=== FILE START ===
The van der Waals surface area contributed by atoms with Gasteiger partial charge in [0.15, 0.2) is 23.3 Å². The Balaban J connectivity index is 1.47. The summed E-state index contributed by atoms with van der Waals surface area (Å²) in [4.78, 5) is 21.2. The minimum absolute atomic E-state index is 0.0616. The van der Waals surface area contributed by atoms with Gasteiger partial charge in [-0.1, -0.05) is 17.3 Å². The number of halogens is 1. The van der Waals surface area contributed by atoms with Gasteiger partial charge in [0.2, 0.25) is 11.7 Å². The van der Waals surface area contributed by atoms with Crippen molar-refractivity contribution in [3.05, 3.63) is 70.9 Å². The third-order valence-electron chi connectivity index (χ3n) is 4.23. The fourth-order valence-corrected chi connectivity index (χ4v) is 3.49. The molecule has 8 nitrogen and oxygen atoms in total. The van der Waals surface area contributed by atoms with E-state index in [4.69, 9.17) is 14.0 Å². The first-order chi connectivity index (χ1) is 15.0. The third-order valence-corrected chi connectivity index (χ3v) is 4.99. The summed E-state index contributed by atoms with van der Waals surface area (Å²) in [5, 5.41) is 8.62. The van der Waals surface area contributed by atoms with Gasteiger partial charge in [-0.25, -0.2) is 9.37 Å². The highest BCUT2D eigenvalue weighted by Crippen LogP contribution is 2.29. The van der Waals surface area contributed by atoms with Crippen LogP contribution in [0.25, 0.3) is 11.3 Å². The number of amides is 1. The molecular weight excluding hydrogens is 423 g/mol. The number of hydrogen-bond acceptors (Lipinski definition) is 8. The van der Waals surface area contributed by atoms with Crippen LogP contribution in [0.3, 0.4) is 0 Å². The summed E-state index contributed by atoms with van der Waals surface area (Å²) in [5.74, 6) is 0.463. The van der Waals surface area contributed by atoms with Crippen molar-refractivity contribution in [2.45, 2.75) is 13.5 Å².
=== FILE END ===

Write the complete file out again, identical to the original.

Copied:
The van der Waals surface area contributed by atoms with Gasteiger partial charge in [0.15, 0.2) is 23.3 Å². The Balaban J connectivity index is 1.47. The summed E-state index contributed by atoms with van der Waals surface area (Å²) in [4.78, 5) is 21.2. The minimum absolute atomic E-state index is 0.0616. The van der Waals surface area contributed by atoms with Gasteiger partial charge in [-0.1, -0.05) is 17.3 Å². The number of halogens is 1. The van der Waals surface area contributed by atoms with Gasteiger partial charge in [0.2, 0.25) is 11.7 Å². The van der Waals surface area contributed by atoms with Crippen molar-refractivity contribution in [3.05, 3.63) is 70.9 Å². The third-order valence-electron chi connectivity index (χ3n) is 4.23. The fourth-order valence-corrected chi connectivity index (χ4v) is 3.49. The molecule has 8 nitrogen and oxygen atoms in total. The van der Waals surface area contributed by atoms with E-state index in [4.69, 9.17) is 14.0 Å². The first-order chi connectivity index (χ1) is 15.0. The third-order valence-corrected chi connectivity index (χ3v) is 4.99. The summed E-state index contributed by atoms with van der Waals surface area (Å²) in [5, 5.41) is 8.62. The van der Waals surface area contributed by atoms with Gasteiger partial charge in [-0.25, -0.2) is 9.37 Å². The highest BCUT2D eigenvalue weighted by Crippen LogP contribution is 2.29. The van der Waals surface area contributed by atoms with Crippen LogP contribution in [0.25, 0.3) is 11.3 Å². The number of amides is 1. The molecular weight excluding hydrogens is 423 g/mol. The number of hydrogen-bond acceptors (Lipinski definition) is 8. The van der Waals surface area contributed by atoms with Crippen LogP contribution in [0.3, 0.4) is 0 Å². The summed E-state index contributed by atoms with van der Waals surface area (Å²) in [5.74, 6) is 0.463. The van der Waals surface area contributed by atoms with Crippen molar-refractivity contribution in [2.45, 2.75) is 13.5 Å².